picture credit: rolloveriraintogold.com

PLAN COSTS – Are costs charged to participants benchmarked for type and amount?  Are fund fees at or below averages?  Has the investment committee reviewed participant costs, and affirmed cost appropriateness for the benefits received by participants?  Are compliance, administrative, and advisory costs in line with norms?  Are types of costs charged to participants appropriate, or should some of them be considered “settlor” costs, and instead be paid by the company?

REGULATORY – Has the plan filed its 5500 on a timely basis?  If an audit is required, is the audit completed on a timely basis?  Are there proposed changes to ERISA guidelines which could impact plan management?
picture credit: app.emaze.com

Enough of all that.  It looks as if that, here in Georgia, the weather will be cooling off, and the sun will be shining, for the next week or so.  As it does, take a few minutes, and simply step outside to enjoy the day.  Your work will be there when you return.

Quote of the week:

“You can discover more about a person in an hour of play, than in a year of conversation.”   

Monday, January 16, 2017


Instead of focusing on the transition of power this coming Friday, let’s discuss something else.

First, the domestic stock market is off to a much less volatile start in 2017, by comparison to 2016.  That’s a nice start to the year.

Last week, the Senate voted to allow a partial repeal of the Affordable Care Act, using budget reconciliation as the tool of choice.  The House will likely follow suit.  While this is an interesting way to address the issue, it’s how the ACA became law to start with.  So far, we have seen little from our elected representatives about what’s next, regarding health care financing.

For several years, identity thieves have focused on hacking or accessing tax returns, as they are a trove of personal information.  As tax season is upon us, a few suggestions to help protect yourself, and your information, including tax returns, from hacking or theft.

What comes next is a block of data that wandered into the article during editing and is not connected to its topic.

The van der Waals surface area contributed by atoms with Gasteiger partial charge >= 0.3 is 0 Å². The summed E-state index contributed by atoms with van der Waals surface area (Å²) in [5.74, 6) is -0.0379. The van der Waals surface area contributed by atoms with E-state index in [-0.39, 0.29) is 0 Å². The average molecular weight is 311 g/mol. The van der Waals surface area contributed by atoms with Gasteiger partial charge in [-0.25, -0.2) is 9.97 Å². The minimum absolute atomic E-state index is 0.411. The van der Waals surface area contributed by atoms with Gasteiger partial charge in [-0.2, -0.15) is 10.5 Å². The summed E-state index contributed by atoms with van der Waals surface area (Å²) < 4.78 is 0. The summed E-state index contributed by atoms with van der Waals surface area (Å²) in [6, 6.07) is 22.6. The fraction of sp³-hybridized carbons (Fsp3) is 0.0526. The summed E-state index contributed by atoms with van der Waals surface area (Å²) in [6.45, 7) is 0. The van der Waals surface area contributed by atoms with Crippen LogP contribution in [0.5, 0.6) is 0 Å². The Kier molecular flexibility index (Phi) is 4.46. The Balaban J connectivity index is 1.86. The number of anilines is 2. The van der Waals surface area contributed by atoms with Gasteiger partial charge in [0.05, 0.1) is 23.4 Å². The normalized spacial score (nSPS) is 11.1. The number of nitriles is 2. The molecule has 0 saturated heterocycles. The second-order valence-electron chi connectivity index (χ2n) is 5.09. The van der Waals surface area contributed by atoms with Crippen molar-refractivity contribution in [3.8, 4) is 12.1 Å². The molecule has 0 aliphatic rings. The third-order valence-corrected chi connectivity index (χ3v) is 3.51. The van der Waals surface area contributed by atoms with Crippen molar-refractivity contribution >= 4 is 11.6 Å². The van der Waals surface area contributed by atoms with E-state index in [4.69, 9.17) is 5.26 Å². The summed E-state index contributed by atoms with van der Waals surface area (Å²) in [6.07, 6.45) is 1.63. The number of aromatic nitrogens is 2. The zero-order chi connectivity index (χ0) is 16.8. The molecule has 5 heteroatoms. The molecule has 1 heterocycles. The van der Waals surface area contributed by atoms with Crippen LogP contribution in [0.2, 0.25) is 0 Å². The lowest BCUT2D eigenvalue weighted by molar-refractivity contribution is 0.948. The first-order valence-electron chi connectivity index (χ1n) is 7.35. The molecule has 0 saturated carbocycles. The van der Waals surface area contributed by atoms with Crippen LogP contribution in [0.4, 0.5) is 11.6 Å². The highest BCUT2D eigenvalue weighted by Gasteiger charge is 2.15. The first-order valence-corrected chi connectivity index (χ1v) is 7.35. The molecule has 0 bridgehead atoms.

1.       Secure your computer by using firewalls and virus protection.
2.       Encrypt files before sending them.
3.       Use passwords which contain upper and lower case letters, numbers, and symbols.
4.       Don’t carry your SSN in hard copy.  If you are more than 16 years old, have it memorized.
5.       Monitor bank and credit card statements regularly.  We would suggestion logging on to   accounts three times a week or more, simply to review activity.
6.       Check your credit report annually.  It’s free annually at www.annualcreditreport.com.

Credit to arts-wallpapers.com
Think U.S. politics is interesting?  Try Iceland.  The small island nation of about 330,000 is a parliamentary republic run by a directly elected president and a legislative assembly.  It is home to six political parties, at last count.  The Independence Party, with 24.6% support, currently governs the country.  Other parties include the Progressive Party, the Social Democratic Alliance, the Left-Green movement, and Bright Future.  The Social Democratic Alliance came to power in 2009 in the wake of Iceland’s financial and banking crash.

The Pirate Party, though, is the one that’s fascinating, and is probably the one Edward Snowden would belong to if he were an Icelander.  The party was founded in 2012, polls at 22.4%, second only to the Independence Party, and has emerged as Iceland’s dominant political force.  The party platform endorses direct democracy, freedom of information, and civil and political rights.

What has caused quite the uproar, and spurred the Pirate Party to popularity, is that Iceland’s new Prime Minister, Bjarni Benediktsson, who took office last summer, has been implicated in the Panama Papers for having an offshore account.  It appears that not only did he not disclose this information during the campaign, he also lied about it after the information came to light.  So, the Iceland libertarians, who have coalesced around the Pirate Party, are demanding change. 

It’s so refreshing that the behavior of politicians, which most of the world accepts as normal, has created such a storm among our Viking friends.  And, I so love the warrior heart and sense of justice among the youth.    You can read more of the story, and more of Iceland news and politics, at http://icelandmonitor.mbl.is/news/politics_and_society/2017/01/12/new_iceland_pm_says_maybe_a_mistake_not_putting_the/.